Lykke Li may seem like just another Scandinavian pop-star. But lumping the 22-year-old in with Annie, Robyn, or any other blond with a penchant for bubbly hooks would be doing her music an injustice. Her debut album, Youth Novels–released overseas in January and in August here in the States–recreates pop’s familiar pleasures with few of its customary tools. There’s Theremin, celesta, kazoo, harpsichord, buzzing synths, a stray trumpet, a few handclaps–all bent in service of Lykke’s youthful tales of heartache and redemption. The record’s lead-single, “Little Bit,” is a stunning example of Lykke’s thrift-store pop.
A couple days after her sold-out CMJ show at the Bowery Ballroom (her next performance in town is at Webster Hall on Feb. 2), we rang up Ms. Lykke Li Zachrisson to discuss what it was like working with producer Bjorn Yttling (of Peter Bjorn and John), that Vampire Weekend cover, and all those Bushwick cockroaches.
O2: I saw your show Tuesday night at the Bowery Ballroom…
Lykke Li: Ah, cool.
O2: You were fantastic. How did you think the show went?
LL: I was tired and we had some technical problems, but I think the show went good.
O2: I was impressed with the Vampire Weekend cover you snuck into the set. Had you guys played “Cape Cod Kwassa Kwassa” before?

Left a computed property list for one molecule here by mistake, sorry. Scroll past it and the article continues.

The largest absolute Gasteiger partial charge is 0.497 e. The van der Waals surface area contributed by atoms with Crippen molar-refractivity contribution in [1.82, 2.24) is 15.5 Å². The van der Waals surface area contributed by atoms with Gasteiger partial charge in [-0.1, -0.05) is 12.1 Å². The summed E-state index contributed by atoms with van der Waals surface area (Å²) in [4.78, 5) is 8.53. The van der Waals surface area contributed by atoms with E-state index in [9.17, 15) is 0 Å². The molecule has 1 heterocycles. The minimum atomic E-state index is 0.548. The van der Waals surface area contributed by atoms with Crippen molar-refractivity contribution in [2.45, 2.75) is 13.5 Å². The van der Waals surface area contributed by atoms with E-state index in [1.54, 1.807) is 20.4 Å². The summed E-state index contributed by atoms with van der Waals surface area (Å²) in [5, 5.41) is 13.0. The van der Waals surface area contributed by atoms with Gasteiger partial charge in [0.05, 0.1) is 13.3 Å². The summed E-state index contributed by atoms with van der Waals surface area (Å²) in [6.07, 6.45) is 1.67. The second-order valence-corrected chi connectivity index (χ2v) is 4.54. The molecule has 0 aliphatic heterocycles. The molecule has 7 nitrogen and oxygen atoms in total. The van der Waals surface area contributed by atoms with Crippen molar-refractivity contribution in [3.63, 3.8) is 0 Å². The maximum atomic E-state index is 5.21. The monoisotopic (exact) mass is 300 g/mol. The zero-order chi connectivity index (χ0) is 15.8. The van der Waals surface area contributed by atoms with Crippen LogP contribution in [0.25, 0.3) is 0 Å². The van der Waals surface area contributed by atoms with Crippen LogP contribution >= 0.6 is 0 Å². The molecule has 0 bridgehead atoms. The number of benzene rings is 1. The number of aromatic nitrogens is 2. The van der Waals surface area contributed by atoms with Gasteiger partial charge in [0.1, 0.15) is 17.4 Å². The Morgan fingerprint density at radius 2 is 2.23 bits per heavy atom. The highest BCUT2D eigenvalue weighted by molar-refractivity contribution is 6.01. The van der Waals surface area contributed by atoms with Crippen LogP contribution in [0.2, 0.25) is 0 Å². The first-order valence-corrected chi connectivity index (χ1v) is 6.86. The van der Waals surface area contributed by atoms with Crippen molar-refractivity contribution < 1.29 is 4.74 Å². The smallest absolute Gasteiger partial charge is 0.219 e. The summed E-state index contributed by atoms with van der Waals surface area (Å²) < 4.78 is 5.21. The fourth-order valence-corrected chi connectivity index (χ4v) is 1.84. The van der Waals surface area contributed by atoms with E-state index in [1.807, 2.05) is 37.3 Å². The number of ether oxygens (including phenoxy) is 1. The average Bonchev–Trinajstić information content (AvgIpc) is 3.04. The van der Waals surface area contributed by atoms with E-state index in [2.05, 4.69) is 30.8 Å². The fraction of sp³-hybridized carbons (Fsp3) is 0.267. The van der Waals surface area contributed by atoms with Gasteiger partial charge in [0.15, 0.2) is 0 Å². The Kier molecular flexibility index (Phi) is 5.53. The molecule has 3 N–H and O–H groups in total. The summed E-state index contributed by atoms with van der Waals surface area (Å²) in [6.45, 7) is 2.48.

O2: Are you a big Vampire Weekend fan?
LL: Not really-I mean, I have their last album-but I think they have some good songs.
O2: Did that song have something to do with tailoring your performance to a New York audience?
LL: Uh, no. We’ve played that song for a while, like everywhere. I just think it’s fun to do something contemporary. I played that song because I liked it.
O2: Your debut album [Youth Novels] came out in Europe way back in January, but Americans have just gotten in to you recently since the album didn’t hit stores until August. Is it frustrating to have to get a whole new set of fans excited about your music?
LL: It’s very tough. But at the same time, you have to think how blessed you are and that you have this chance. It’s really, really tough on my psyche–mentally and physically. Yeah, it’s tough. I won’t say anything else than that. It’s really, really tough. I get bored really fast…. When we [finished] the record, I was tired of it already. I was like, I want to do something new.
O2: Could you define your onstage persona? Is it markedly different from how you are day-to-day, or do you go onstage with the idea that you’re just being your self?
LL: I’m myself because everything I do is me. But, of course, I’m exaggerating [as well]. I’m not my born self.
O2: Do you have any performers in mind as a source of inspiration when you go onstage?
LL: Tina Turner.